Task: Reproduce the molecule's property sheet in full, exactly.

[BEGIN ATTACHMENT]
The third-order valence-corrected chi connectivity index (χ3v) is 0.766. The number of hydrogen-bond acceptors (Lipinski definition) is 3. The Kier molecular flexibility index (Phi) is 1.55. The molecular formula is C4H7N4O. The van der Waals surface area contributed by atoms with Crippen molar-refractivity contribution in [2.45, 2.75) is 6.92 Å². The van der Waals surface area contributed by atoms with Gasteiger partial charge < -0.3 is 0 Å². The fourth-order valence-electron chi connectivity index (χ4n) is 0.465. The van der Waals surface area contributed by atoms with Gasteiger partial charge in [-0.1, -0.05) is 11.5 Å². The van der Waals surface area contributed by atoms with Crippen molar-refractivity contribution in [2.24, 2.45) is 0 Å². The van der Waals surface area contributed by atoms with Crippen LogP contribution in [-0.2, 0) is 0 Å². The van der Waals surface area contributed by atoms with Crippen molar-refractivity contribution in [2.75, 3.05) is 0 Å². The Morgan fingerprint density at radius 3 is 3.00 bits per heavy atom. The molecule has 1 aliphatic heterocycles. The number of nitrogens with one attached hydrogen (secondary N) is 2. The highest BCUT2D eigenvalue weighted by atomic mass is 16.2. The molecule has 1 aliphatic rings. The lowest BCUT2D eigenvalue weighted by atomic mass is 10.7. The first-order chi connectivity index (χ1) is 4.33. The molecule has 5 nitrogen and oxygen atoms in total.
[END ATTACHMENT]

The third-order valence-corrected chi connectivity index (χ3v) is 0.766. The number of hydrogen-bond acceptors (Lipinski definition) is 3. The Kier molecular flexibility index (Phi) is 1.55. The molecular formula is C4H7N4O. The van der Waals surface area contributed by atoms with Crippen molar-refractivity contribution in [2.45, 2.75) is 6.92 Å². The van der Waals surface area contributed by atoms with Gasteiger partial charge < -0.3 is 0 Å². The fourth-order valence-electron chi connectivity index (χ4n) is 0.465. The van der Waals surface area contributed by atoms with Gasteiger partial charge in [-0.1, -0.05) is 11.5 Å². The van der Waals surface area contributed by atoms with Crippen molar-refractivity contribution in [2.24, 2.45) is 0 Å². The van der Waals surface area contributed by atoms with Crippen LogP contribution in [-0.2, 0) is 0 Å². The van der Waals surface area contributed by atoms with Crippen molar-refractivity contribution in [2.75, 3.05) is 0 Å². The Morgan fingerprint density at radius 3 is 3.00 bits per heavy atom. The molecule has 1 aliphatic heterocycles. The number of nitrogens with one attached hydrogen (secondary N) is 2. The highest BCUT2D eigenvalue weighted by atomic mass is 16.2. The molecule has 1 aliphatic rings. The lowest BCUT2D eigenvalue weighted by atomic mass is 10.7. The first-order chi connectivity index (χ1) is 4.33. The molecule has 5 nitrogen and oxygen atoms in total.